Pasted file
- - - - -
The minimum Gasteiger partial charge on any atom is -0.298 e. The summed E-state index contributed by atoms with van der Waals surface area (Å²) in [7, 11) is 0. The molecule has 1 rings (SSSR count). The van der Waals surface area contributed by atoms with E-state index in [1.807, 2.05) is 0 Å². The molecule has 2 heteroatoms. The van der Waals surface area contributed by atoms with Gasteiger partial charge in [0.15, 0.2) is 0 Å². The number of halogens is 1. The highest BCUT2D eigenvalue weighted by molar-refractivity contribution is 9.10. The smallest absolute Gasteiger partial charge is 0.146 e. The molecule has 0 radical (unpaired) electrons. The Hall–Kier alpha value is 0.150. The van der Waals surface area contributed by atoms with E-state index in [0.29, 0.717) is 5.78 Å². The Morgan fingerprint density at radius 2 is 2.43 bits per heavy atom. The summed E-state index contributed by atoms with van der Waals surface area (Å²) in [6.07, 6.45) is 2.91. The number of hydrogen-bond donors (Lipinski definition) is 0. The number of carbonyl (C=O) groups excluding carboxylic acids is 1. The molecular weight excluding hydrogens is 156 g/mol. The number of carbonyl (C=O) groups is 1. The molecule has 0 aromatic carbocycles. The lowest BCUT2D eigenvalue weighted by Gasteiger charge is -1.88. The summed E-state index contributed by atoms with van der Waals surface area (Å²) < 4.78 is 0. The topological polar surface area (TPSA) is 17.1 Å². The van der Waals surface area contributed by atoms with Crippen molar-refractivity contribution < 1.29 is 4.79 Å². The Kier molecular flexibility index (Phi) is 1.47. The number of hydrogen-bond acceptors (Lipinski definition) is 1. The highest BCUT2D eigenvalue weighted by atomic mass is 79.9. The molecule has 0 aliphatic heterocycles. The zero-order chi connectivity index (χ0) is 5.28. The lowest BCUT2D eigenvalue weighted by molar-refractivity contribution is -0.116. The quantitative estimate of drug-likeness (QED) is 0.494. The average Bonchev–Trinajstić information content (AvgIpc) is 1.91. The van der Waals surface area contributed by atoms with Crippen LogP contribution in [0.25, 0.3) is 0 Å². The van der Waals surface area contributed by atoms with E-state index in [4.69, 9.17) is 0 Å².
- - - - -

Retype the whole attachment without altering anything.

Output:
The minimum Gasteiger partial charge on any atom is -0.298 e. The summed E-state index contributed by atoms with van der Waals surface area (Å²) in [7, 11) is 0. The molecule has 1 rings (SSSR count). The van der Waals surface area contributed by atoms with E-state index in [1.807, 2.05) is 0 Å². The molecule has 2 heteroatoms. The van der Waals surface area contributed by atoms with Gasteiger partial charge in [0.15, 0.2) is 0 Å². The number of halogens is 1. The highest BCUT2D eigenvalue weighted by molar-refractivity contribution is 9.10. The smallest absolute Gasteiger partial charge is 0.146 e. The molecule has 0 radical (unpaired) electrons. The Hall–Kier alpha value is 0.150. The van der Waals surface area contributed by atoms with E-state index in [0.29, 0.717) is 5.78 Å². The Morgan fingerprint density at radius 2 is 2.43 bits per heavy atom. The summed E-state index contributed by atoms with van der Waals surface area (Å²) in [6.07, 6.45) is 2.91. The number of hydrogen-bond donors (Lipinski definition) is 0. The number of carbonyl (C=O) groups excluding carboxylic acids is 1. The molecular weight excluding hydrogens is 156 g/mol. The number of carbonyl (C=O) groups is 1. The molecule has 0 aromatic carbocycles. The lowest BCUT2D eigenvalue weighted by Gasteiger charge is -1.88. The summed E-state index contributed by atoms with van der Waals surface area (Å²) < 4.78 is 0. The topological polar surface area (TPSA) is 17.1 Å². The van der Waals surface area contributed by atoms with Crippen molar-refractivity contribution < 1.29 is 4.79 Å². The Kier molecular flexibility index (Phi) is 1.47. The number of hydrogen-bond acceptors (Lipinski definition) is 1. The highest BCUT2D eigenvalue weighted by atomic mass is 79.9. The molecule has 0 aliphatic heterocycles. The zero-order chi connectivity index (χ0) is 5.28. The lowest BCUT2D eigenvalue weighted by molar-refractivity contribution is -0.116. The quantitative estimate of drug-likeness (QED) is 0.494. The average Bonchev–Trinajstić information content (AvgIpc) is 1.91. The van der Waals surface area contributed by atoms with Crippen LogP contribution in [0.25, 0.3) is 0 Å². The van der Waals surface area contributed by atoms with E-state index in [4.69, 9.17) is 0 Å².